Created on Friday, 13 June 2014 10:47
Being labeled a P.K. (preacher’s kid) isn’t all that bad when you’re Chris Whitfield, who has defied stereotypical mindsets that often conform to the whims of society. Though Whitfield is passionate about the
people in his circle, he is just as passionate about his work in the fashion industry.
Whitfield’s apparel and custom designed clothing, which is marketed under the banner of Brand Ya Lyfe, makes a statement that suggests originality of style. In fact, the young designer is most comfortable with being himself and creates custom designed clothing for the individualist.
Carlee McCullough: Thank you for taking the time to share with our readers your experience and knowledge. Tell us about Chris Whitfield?
Chris Whitfield: I am a young 29-year-old African-American male. I have my bachelor’s degree from Bethel University in Business with a concentration in Organizational Leadership and Development. I am the proud son of Bishop Michael and Lula Robinson. Yes, that’s right I am a P.K. (Preacher’s Kid). I enjoy inspiring and motivating my peers. I am very passionate about my friendships, relationships and my brand. I mostly enjoy being creative with my fashion brand as well.
Created on Thursday, 12 June 2014 14:26
“We are sending a clear signal that we can no longer afford to do business as usual in this community,” said Darrell Cobbins, president and chief executive officer, Universal Commercial.
Cobbins was among a group of notable minority business owners and leaders who gathered at the National Civil Rights Museum to address economic and business disparities in minority business contracts in Memphis and Shelby County on Tuesday. The first of those business leaders to address the crowd of media, business owners, and concerned citizens was Ron Redwing.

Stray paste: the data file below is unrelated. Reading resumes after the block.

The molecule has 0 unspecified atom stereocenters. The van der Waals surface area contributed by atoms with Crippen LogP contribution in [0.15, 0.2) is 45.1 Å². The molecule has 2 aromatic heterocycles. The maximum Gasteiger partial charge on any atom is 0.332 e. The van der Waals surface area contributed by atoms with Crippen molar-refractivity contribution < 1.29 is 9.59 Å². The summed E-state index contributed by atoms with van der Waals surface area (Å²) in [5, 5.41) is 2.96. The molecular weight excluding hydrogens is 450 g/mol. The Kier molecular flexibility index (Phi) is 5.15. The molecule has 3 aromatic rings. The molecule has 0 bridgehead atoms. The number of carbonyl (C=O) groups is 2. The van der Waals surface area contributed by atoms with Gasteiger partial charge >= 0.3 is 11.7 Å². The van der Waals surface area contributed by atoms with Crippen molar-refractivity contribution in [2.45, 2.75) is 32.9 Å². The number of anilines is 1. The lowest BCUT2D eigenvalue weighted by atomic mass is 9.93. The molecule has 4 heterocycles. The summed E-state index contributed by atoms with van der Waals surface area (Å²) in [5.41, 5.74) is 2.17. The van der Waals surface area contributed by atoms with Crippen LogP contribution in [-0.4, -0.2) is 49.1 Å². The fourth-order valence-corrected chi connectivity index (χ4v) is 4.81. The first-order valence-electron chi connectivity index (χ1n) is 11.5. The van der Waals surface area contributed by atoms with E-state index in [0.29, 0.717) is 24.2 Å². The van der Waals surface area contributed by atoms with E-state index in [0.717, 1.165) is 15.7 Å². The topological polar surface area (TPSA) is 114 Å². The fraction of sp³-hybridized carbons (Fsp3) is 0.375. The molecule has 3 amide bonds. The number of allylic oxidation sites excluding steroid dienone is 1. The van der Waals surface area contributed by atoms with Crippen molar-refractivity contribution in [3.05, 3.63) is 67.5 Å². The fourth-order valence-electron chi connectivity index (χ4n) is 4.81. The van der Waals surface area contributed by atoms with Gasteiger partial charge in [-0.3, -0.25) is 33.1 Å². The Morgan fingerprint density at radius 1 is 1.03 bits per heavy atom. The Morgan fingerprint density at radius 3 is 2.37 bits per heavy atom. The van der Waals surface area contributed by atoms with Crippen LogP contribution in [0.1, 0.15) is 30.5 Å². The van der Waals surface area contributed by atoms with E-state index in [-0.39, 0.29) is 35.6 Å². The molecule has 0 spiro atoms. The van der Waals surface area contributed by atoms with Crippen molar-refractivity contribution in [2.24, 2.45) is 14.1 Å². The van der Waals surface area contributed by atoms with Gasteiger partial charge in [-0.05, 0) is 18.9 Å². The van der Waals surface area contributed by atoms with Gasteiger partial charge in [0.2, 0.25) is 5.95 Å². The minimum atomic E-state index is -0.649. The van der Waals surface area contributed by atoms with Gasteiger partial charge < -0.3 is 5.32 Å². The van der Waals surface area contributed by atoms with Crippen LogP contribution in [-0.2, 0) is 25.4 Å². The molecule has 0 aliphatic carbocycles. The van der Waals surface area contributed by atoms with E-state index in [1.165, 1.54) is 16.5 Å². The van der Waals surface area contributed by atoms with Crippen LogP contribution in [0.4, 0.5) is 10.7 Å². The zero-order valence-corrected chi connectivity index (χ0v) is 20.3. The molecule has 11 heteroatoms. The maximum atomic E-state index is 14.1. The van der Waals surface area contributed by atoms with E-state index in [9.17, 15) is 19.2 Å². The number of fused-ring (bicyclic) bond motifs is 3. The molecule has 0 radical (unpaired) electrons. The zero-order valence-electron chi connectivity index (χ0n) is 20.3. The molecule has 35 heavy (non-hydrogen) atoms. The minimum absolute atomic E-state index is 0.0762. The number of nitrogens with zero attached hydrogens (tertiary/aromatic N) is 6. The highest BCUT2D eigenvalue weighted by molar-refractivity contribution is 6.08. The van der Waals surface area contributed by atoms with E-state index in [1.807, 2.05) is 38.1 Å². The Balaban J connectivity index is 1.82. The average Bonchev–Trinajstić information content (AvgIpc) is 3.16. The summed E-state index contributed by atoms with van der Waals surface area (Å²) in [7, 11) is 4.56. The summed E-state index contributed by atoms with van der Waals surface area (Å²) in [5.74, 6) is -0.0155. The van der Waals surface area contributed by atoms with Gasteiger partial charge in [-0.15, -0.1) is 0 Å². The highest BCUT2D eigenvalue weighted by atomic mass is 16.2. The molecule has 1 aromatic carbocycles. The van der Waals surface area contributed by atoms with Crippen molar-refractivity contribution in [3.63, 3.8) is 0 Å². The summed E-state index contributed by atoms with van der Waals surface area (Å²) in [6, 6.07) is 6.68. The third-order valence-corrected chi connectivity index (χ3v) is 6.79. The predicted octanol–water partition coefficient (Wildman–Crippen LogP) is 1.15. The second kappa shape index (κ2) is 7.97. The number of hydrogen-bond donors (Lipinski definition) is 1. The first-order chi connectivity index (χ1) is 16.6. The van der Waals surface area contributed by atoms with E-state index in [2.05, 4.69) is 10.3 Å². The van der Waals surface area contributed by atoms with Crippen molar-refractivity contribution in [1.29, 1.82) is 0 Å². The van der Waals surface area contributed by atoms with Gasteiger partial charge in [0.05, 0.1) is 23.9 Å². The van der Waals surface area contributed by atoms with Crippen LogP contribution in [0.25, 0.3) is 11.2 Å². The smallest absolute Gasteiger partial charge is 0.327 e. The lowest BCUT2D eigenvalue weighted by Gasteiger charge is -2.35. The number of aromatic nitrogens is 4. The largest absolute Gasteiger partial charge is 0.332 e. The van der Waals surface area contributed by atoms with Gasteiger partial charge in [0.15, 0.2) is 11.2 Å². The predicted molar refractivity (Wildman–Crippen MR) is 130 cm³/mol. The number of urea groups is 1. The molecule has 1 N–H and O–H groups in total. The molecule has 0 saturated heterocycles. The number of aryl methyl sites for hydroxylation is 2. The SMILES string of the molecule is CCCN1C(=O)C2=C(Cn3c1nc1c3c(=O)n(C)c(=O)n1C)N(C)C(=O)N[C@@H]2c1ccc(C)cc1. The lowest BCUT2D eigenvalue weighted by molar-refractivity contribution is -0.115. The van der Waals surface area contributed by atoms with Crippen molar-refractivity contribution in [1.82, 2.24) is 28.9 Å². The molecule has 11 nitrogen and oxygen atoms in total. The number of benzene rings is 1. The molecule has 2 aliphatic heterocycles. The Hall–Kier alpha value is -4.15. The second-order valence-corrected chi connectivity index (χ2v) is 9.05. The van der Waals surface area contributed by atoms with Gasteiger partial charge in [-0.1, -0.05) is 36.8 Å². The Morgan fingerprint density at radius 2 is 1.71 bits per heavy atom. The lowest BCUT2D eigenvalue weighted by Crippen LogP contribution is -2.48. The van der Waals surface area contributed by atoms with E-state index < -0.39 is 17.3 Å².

“Our goal is to spotlight these disparities in a way that brings about swift and significant change,” said Redwing, president of 100 Black Men of Memphis. “If Memphis is to rise and become a ‘world-class’ community, all of its citizens must be active participants in its economy.”
Created on Thursday, 12 June 2014 14:09
Fast-food giant McDonald’s USA is on a mission to help nurture a healthier America, with Dr. Cindy Goody, director of nutrition, carrying a super-sized load of responsibility.
Goody and a crew of McDonald’s representatives brought their message to The New Tri-State Defender recently after visiting with 50-plus students ages five to nine at an area Boys and Girls Club. The push there was telling the kids how they could eat from the MyPlate recommended food groups “wherever they are as well as at McDonald’s”
They also talked to a similar number of 10- to 14-year-old students. The level of engagement overall was impressive said Goody, weaving in the fact that promoting “movement” is part of McDonald’s education awareness outreach.